NASA snaps first full family photo of Pluto and its five moons

The dwarf and its big family

The New Horizons probe, currently speeding towards a July rendezvous with Pluto, has sent back the first images of the dwarf planet and the five moons that orbit it.

"New Horizons is now on the threshold of discovery," said mission science team member John Spencer, of the Southwest Research Institute in Boulder, Colorado. "If the spacecraft observes any additional moons as we get closer to Pluto, they will be worlds that no one has seen before."

Pluto itself was only discovered in 1930 and its first moon, Charon, wasn't found until 1978. Two more moons, Nix and Hydra, were spotted in 2005. And the Hubble space telescope identified two more, Kerberos and Styx in 2011 and 2012, respectively, as NASA scouted out New Horizons' future path.

So it's not outside of the realm of possibility that New Horizons does discover more material orbiting Pluto. We'll get a better idea what might be out there as the spacecraft approaches, and it'll make its closest flyby on July 14 – provided it doesn't hit anything on the way there.

The probe is currently 55 million miles away from its target and is speeding onwards at four kilometers per second (8,950 miles per hour). It snapped its first images between April 25 and May 1 using the spacecraft's Long Range Reconnaissance Imager (LORRI), and NASA astroboffins later processed them and strung them together into an animated film.

LORRI is a black-and-white high-resolution camera telescope with a 20.8cm mirror and an angular resolution of about 5 microradians. The probe transmits its images using a 1Kbps data link and, because of the distances involved, the data takes more than four hours to reach Earth.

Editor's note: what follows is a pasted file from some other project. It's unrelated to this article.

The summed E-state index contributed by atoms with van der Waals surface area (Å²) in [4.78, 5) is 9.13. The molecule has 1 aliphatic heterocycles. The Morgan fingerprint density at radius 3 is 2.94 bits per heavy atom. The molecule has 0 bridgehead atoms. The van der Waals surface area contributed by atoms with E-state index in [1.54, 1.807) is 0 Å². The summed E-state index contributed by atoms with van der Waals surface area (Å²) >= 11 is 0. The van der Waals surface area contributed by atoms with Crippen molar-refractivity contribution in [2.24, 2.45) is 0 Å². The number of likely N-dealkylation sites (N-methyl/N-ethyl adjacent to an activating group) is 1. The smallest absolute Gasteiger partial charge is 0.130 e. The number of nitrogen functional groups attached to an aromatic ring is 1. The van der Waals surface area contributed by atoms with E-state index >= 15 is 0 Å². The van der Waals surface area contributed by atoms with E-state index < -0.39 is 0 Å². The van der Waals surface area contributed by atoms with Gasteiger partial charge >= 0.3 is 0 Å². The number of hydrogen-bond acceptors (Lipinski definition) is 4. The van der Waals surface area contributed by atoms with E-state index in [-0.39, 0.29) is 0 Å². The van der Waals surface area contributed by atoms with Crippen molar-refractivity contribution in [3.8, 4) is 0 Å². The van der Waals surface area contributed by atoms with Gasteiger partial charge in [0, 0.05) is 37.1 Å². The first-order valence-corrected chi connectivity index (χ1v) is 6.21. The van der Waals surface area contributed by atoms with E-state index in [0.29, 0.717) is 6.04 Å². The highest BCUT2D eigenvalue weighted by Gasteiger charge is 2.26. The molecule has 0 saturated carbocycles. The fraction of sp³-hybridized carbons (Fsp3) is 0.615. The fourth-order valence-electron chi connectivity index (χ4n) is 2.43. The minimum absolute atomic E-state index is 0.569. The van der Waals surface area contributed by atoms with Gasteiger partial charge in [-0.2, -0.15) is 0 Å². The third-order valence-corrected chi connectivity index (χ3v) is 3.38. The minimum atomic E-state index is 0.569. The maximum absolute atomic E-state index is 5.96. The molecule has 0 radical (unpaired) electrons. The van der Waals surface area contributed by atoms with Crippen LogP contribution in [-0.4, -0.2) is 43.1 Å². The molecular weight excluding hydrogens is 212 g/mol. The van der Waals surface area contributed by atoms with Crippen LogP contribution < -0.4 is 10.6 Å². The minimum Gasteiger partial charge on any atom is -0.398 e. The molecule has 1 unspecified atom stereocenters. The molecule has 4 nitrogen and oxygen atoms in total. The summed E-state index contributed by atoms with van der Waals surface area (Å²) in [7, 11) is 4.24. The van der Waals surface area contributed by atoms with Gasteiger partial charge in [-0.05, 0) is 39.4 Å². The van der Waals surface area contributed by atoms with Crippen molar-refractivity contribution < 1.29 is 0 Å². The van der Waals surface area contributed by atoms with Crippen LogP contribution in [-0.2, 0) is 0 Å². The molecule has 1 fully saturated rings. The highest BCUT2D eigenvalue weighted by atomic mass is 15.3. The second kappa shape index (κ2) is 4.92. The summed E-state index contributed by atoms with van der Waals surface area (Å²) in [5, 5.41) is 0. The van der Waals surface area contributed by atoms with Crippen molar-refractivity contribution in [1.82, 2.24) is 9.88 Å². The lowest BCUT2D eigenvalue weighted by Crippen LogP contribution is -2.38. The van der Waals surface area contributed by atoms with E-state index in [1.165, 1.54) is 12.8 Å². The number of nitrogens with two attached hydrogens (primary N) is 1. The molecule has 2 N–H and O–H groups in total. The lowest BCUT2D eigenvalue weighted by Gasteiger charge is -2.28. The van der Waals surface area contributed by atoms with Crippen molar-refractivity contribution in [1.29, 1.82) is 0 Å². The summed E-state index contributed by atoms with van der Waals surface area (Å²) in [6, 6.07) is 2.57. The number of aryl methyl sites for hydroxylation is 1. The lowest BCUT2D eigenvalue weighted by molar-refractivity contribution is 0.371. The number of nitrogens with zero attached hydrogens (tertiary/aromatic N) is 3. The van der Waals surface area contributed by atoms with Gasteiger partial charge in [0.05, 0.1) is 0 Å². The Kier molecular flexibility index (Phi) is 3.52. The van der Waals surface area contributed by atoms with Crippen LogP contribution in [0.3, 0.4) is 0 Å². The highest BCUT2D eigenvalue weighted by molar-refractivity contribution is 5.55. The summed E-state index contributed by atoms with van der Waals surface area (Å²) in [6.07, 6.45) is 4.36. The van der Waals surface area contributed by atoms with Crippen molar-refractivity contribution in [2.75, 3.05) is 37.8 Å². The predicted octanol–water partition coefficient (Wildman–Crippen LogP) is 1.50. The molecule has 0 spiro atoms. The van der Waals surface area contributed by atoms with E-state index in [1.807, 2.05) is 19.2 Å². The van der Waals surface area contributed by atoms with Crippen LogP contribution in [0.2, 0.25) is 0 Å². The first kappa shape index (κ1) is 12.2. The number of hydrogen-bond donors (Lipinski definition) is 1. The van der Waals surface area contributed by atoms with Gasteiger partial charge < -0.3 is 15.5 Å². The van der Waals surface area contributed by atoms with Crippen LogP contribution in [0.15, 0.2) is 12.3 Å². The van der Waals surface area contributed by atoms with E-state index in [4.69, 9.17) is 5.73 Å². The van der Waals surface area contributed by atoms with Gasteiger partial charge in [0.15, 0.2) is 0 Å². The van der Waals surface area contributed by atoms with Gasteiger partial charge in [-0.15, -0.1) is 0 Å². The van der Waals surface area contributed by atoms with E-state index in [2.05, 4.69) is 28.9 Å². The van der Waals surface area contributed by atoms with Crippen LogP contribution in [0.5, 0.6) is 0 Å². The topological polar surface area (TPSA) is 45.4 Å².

This poses something of a problem for the scientists involved, because New Horizons is going to slide past Pluto very quickly – there isn't enough fuel to slow it down and nothing with an atmosphere nearby that would allow the scientists to try aero-braking the spacecraft.

As New Horizons gets closer to the dwarf planet, all of its instruments will get switched on to full operating speeds to try and grab as much information as possible in the short time available. It then has to be sent back and laboriously analyzed.

In the meantime, the spacecraft will continue on to the Kuiper Belt, the vast collection of rocks and minor planets that encircle the Solar System. After that it'll head out to the heliosphere, carrying with it one ounce of the ashes of Pluto's discoverer, Clyde Tombaugh. ®

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